Robert R. Berg Outstanding Research Award 2014

The Man Who Wrote the Book on Field Safety

American Association of Petroleum Geologists (AAPG)
Kevin Bohacs
Kevin Bohacs

It didn’t start out to be a bible.

“At ExxonMobil, we have a very good Operational Integrity Management System (in place since the late 1980s) that addresses almost every aspect of what we do as a corporation, from shooting seismic and drilling wells to running refineries, in a very systematic approach across the corporation.”

That’s AAPG member Kevin M. Bohacs, one of the winners of this year’s Robert R. Berg Outstanding Research Award, in part for his work in developing concepts that have literally trained thousands of geologists around the world through his lectures, workshops, symposiums and, mostly, through his field manual “Field Safety in Uncontrolled Environments – A Process-Based Guidebook.”

Bohacs, a senior research scientist with ExxonMobil Upstream Research Co., laughs when told his work, for many, like Ron Boyd, of NGU (Geological Survey of Norway), is the bible in the field, for he readily admits he didn’t re-invent the wheel.

In fact, Bohacs, who also is known for his groundbreaking work in detailed stratigraphic and sedimentology characterization of mudstones, says modestly his motivation in writing it was not so much that there was a lack of safety at ExxonMobil (far from it) – or the industry.

Just a lack of uniformity.

“Our field activities at the time were handled more on a company-by-company basis,” he says, “and although all were conducted safely, there were significant differences in processes and communications of requirements.”

And that’s how the field safety book came to be.

“We saw an opportunity to share field safety lessons across the corporation,” Bohacs said, “and to standardize and streamline the process.”

Getting Organized

What Bohacs and his co-author, Stephen R. Oliveri, did was devise a uniform field safety process that took a systematic approach to preparation, execution and learning for the next time – company wide, based on input from most of their experienced field instructors and workers.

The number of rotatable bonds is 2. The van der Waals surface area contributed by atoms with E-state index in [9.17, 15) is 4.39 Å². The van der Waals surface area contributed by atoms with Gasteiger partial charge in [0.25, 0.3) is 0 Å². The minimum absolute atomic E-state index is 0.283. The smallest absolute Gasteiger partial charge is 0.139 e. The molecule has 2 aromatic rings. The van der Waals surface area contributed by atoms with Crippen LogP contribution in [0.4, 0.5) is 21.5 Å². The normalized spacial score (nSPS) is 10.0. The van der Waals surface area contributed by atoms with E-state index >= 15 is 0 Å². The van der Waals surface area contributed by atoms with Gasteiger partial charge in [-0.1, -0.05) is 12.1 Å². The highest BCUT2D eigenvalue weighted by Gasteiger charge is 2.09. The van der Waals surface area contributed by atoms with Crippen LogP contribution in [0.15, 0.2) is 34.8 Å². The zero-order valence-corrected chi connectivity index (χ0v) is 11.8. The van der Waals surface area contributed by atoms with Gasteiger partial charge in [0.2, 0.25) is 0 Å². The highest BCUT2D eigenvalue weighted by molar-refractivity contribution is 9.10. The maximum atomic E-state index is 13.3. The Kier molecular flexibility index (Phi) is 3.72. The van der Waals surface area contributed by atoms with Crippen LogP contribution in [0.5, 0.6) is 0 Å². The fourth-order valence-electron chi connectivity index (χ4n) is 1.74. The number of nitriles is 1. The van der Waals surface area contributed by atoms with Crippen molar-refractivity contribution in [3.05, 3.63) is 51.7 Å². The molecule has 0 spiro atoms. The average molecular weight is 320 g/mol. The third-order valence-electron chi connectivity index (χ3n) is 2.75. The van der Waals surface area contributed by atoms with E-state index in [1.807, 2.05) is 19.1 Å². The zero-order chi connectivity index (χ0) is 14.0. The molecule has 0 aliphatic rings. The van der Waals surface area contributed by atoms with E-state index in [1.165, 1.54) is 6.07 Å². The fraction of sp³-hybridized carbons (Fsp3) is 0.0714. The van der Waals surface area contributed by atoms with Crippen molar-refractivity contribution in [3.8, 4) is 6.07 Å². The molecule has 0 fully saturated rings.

“It wasn’t so much developing new material,” he emphasized, “as it was organizing, updating and streamlining what we had already been doing for more than 40 years.”

And that’s when it got interesting.

“We documented this in a handbook for internal use at the company and started teaching the process to our affiliate companies around the world.”

The world liked what it was reading, so Bohacs had an idea.

“I suggested that we publish our handbook, so other organizations could see where we were coming from and encourage an equivalent systematic approach.”

It worked.

“Our vice president at the time, Carlos Dengo (AAPG member), convinced AAPG to publish it (it didn’t take much persuasion), and the rest is, um, history.”

Taking It to the Streets

It became clear almost immediately that what benefited ExxonMobil would soon benefit others.

“We needed this handbook because there was really no other publication available that addressed, in a systematic and scalable process, the wide range of field activities that we conduct,” he said. “Our activities run the gamut from walking on paved trails at national parks to diving on reefs and camping in very remote areas.”